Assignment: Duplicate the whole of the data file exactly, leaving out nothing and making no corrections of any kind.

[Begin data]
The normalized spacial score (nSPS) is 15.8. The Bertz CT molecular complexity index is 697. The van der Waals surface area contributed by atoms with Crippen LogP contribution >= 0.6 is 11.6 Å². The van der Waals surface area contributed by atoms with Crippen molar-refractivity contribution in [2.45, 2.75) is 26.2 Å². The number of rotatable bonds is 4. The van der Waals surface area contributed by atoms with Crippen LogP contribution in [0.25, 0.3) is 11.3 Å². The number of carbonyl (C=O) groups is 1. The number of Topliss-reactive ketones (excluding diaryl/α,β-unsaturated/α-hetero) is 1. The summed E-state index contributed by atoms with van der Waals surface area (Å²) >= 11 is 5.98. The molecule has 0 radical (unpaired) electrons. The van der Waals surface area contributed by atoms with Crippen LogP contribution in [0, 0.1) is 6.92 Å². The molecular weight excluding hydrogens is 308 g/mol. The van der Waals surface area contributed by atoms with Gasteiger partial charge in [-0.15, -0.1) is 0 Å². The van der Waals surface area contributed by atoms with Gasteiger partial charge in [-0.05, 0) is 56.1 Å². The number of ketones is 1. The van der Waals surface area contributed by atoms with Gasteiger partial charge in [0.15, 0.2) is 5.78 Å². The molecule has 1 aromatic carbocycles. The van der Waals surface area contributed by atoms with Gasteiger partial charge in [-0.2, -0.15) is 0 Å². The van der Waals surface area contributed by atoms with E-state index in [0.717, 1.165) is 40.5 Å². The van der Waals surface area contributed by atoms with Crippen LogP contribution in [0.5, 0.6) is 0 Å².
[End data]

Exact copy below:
The normalized spacial score (nSPS) is 15.8. The Bertz CT molecular complexity index is 697. The van der Waals surface area contributed by atoms with Crippen LogP contribution >= 0.6 is 11.6 Å². The van der Waals surface area contributed by atoms with Crippen molar-refractivity contribution in [2.45, 2.75) is 26.2 Å². The number of rotatable bonds is 4. The van der Waals surface area contributed by atoms with Crippen LogP contribution in [0.25, 0.3) is 11.3 Å². The number of carbonyl (C=O) groups is 1. The number of Topliss-reactive ketones (excluding diaryl/α,β-unsaturated/α-hetero) is 1. The summed E-state index contributed by atoms with van der Waals surface area (Å²) >= 11 is 5.98. The molecule has 0 radical (unpaired) electrons. The van der Waals surface area contributed by atoms with Crippen LogP contribution in [0, 0.1) is 6.92 Å². The molecular weight excluding hydrogens is 308 g/mol. The van der Waals surface area contributed by atoms with Gasteiger partial charge in [-0.15, -0.1) is 0 Å². The van der Waals surface area contributed by atoms with Gasteiger partial charge in [-0.05, 0) is 56.1 Å². The number of ketones is 1. The van der Waals surface area contributed by atoms with Gasteiger partial charge in [0.15, 0.2) is 5.78 Å². The molecule has 1 aromatic carbocycles. The van der Waals surface area contributed by atoms with Gasteiger partial charge in [-0.2, -0.15) is 0 Å². The van der Waals surface area contributed by atoms with E-state index in [0.717, 1.165) is 40.5 Å². The van der Waals surface area contributed by atoms with Crippen LogP contribution in [0.5, 0.6) is 0 Å².